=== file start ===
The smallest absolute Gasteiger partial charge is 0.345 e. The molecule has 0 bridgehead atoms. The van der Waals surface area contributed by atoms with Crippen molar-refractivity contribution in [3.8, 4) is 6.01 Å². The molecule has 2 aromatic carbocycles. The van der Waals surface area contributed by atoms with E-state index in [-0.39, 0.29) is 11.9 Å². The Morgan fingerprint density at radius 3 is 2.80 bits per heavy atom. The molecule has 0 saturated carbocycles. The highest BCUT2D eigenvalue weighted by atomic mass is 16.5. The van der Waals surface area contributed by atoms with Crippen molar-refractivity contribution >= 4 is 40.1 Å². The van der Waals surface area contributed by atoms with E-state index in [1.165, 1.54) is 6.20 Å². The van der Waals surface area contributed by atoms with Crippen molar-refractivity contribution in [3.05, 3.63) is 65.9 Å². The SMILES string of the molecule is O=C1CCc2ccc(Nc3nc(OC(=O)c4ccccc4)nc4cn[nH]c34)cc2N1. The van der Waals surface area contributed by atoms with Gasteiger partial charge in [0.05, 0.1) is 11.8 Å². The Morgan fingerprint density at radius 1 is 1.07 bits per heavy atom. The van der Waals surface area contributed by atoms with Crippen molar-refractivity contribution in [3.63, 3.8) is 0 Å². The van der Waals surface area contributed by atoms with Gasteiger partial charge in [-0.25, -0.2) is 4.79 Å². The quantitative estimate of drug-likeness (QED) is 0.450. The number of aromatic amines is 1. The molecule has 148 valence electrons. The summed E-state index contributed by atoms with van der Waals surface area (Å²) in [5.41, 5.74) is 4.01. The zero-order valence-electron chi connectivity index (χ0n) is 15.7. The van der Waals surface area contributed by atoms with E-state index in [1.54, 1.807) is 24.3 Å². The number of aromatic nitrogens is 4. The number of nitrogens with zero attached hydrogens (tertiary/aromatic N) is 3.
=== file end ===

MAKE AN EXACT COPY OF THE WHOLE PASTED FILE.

The smallest absolute Gasteiger partial charge is 0.345 e. The molecule has 0 bridgehead atoms. The van der Waals surface area contributed by atoms with Crippen molar-refractivity contribution in [3.8, 4) is 6.01 Å². The molecule has 2 aromatic carbocycles. The van der Waals surface area contributed by atoms with E-state index in [-0.39, 0.29) is 11.9 Å². The Morgan fingerprint density at radius 3 is 2.80 bits per heavy atom. The molecule has 0 saturated carbocycles. The highest BCUT2D eigenvalue weighted by atomic mass is 16.5. The van der Waals surface area contributed by atoms with Crippen molar-refractivity contribution >= 4 is 40.1 Å². The van der Waals surface area contributed by atoms with E-state index in [1.165, 1.54) is 6.20 Å². The van der Waals surface area contributed by atoms with Crippen molar-refractivity contribution in [3.05, 3.63) is 65.9 Å². The SMILES string of the molecule is O=C1CCc2ccc(Nc3nc(OC(=O)c4ccccc4)nc4cn[nH]c34)cc2N1. The van der Waals surface area contributed by atoms with Gasteiger partial charge in [0.05, 0.1) is 11.8 Å². The Morgan fingerprint density at radius 1 is 1.07 bits per heavy atom. The van der Waals surface area contributed by atoms with Crippen molar-refractivity contribution in [3.63, 3.8) is 0 Å². The van der Waals surface area contributed by atoms with Gasteiger partial charge in [-0.25, -0.2) is 4.79 Å². The quantitative estimate of drug-likeness (QED) is 0.450. The number of aromatic amines is 1. The molecule has 148 valence electrons. The summed E-state index contributed by atoms with van der Waals surface area (Å²) in [5.41, 5.74) is 4.01. The zero-order valence-electron chi connectivity index (χ0n) is 15.7. The van der Waals surface area contributed by atoms with E-state index in [1.54, 1.807) is 24.3 Å². The number of aromatic nitrogens is 4. The number of nitrogens with zero attached hydrogens (tertiary/aromatic N) is 3.